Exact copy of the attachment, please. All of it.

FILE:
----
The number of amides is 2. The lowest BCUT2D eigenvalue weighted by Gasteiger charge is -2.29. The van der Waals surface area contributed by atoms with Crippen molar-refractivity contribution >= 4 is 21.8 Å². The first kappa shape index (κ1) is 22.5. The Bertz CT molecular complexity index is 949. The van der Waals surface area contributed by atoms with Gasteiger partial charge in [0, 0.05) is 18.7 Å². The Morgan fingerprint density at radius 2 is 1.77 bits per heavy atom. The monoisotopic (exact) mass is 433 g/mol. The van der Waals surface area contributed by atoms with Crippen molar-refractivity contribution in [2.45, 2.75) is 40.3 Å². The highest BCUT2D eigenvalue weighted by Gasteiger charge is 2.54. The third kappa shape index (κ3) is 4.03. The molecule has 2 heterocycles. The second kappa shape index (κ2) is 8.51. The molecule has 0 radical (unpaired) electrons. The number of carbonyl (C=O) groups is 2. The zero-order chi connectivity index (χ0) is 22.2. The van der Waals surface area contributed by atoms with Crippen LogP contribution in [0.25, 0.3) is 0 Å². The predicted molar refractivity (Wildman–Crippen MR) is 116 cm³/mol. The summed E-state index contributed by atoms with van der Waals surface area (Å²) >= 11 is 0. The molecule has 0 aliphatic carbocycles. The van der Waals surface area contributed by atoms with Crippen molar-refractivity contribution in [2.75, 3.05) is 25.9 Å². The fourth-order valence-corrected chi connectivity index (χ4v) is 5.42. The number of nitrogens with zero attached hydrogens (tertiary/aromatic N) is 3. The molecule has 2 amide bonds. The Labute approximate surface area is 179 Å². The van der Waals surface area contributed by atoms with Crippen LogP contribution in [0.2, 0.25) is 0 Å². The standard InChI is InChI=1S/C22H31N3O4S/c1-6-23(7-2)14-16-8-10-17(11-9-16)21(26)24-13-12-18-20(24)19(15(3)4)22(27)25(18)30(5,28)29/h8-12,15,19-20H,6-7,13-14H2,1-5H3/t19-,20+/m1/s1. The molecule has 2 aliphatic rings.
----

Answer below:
The number of amides is 2. The lowest BCUT2D eigenvalue weighted by Gasteiger charge is -2.29. The van der Waals surface area contributed by atoms with Crippen molar-refractivity contribution >= 4 is 21.8 Å². The first kappa shape index (κ1) is 22.5. The Bertz CT molecular complexity index is 949. The van der Waals surface area contributed by atoms with Gasteiger partial charge in [0, 0.05) is 18.7 Å². The Morgan fingerprint density at radius 2 is 1.77 bits per heavy atom. The monoisotopic (exact) mass is 433 g/mol. The van der Waals surface area contributed by atoms with Crippen molar-refractivity contribution in [2.45, 2.75) is 40.3 Å². The highest BCUT2D eigenvalue weighted by Gasteiger charge is 2.54. The third kappa shape index (κ3) is 4.03. The molecule has 2 heterocycles. The second kappa shape index (κ2) is 8.51. The molecule has 0 radical (unpaired) electrons. The number of carbonyl (C=O) groups is 2. The zero-order chi connectivity index (χ0) is 22.2. The van der Waals surface area contributed by atoms with Crippen LogP contribution in [0.25, 0.3) is 0 Å². The predicted molar refractivity (Wildman–Crippen MR) is 116 cm³/mol. The summed E-state index contributed by atoms with van der Waals surface area (Å²) >= 11 is 0. The molecule has 0 aliphatic carbocycles. The van der Waals surface area contributed by atoms with Crippen molar-refractivity contribution in [2.75, 3.05) is 25.9 Å². The fourth-order valence-corrected chi connectivity index (χ4v) is 5.42. The number of nitrogens with zero attached hydrogens (tertiary/aromatic N) is 3. The molecule has 2 amide bonds. The Labute approximate surface area is 179 Å². The van der Waals surface area contributed by atoms with Crippen LogP contribution in [0.2, 0.25) is 0 Å². The standard InChI is InChI=1S/C22H31N3O4S/c1-6-23(7-2)14-16-8-10-17(11-9-16)21(26)24-13-12-18-20(24)19(15(3)4)22(27)25(18)30(5,28)29/h8-12,15,19-20H,6-7,13-14H2,1-5H3/t19-,20+/m1/s1. The molecule has 2 aliphatic rings.